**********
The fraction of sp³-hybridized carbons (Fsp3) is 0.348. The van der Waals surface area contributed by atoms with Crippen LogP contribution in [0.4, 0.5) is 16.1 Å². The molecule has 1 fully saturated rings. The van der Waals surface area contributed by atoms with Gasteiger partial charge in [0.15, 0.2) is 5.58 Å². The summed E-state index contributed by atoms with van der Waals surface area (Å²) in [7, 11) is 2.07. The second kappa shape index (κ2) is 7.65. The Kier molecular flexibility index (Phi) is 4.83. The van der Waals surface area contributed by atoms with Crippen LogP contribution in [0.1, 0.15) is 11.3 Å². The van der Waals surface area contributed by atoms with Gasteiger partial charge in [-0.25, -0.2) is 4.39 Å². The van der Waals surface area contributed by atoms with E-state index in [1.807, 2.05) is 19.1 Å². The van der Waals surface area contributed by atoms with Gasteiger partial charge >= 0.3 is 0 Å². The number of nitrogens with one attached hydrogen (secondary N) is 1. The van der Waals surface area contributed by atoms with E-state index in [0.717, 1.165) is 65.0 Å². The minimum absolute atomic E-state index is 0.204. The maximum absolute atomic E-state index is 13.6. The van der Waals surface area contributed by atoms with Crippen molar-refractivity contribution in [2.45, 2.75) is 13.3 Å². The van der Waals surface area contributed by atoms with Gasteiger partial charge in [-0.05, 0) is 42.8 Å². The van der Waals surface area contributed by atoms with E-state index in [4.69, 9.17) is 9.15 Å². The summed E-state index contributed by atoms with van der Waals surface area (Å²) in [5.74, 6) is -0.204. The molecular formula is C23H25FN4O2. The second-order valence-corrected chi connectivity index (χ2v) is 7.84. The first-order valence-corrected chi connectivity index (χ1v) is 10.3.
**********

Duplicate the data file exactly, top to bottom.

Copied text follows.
The fraction of sp³-hybridized carbons (Fsp3) is 0.348. The van der Waals surface area contributed by atoms with Crippen LogP contribution in [0.4, 0.5) is 16.1 Å². The molecule has 1 fully saturated rings. The van der Waals surface area contributed by atoms with Gasteiger partial charge in [0.15, 0.2) is 5.58 Å². The summed E-state index contributed by atoms with van der Waals surface area (Å²) in [7, 11) is 2.07. The second kappa shape index (κ2) is 7.65. The Kier molecular flexibility index (Phi) is 4.83. The van der Waals surface area contributed by atoms with Crippen LogP contribution in [0.1, 0.15) is 11.3 Å². The van der Waals surface area contributed by atoms with Gasteiger partial charge in [-0.25, -0.2) is 4.39 Å². The van der Waals surface area contributed by atoms with E-state index in [1.807, 2.05) is 19.1 Å². The van der Waals surface area contributed by atoms with Gasteiger partial charge >= 0.3 is 0 Å². The number of nitrogens with one attached hydrogen (secondary N) is 1. The van der Waals surface area contributed by atoms with E-state index in [0.717, 1.165) is 65.0 Å². The minimum absolute atomic E-state index is 0.204. The maximum absolute atomic E-state index is 13.6. The van der Waals surface area contributed by atoms with Crippen molar-refractivity contribution in [2.45, 2.75) is 13.3 Å². The van der Waals surface area contributed by atoms with Gasteiger partial charge in [-0.05, 0) is 42.8 Å². The van der Waals surface area contributed by atoms with E-state index in [4.69, 9.17) is 9.15 Å². The summed E-state index contributed by atoms with van der Waals surface area (Å²) in [5.74, 6) is -0.204. The molecular formula is C23H25FN4O2. The second-order valence-corrected chi connectivity index (χ2v) is 7.84. The first-order valence-corrected chi connectivity index (χ1v) is 10.3.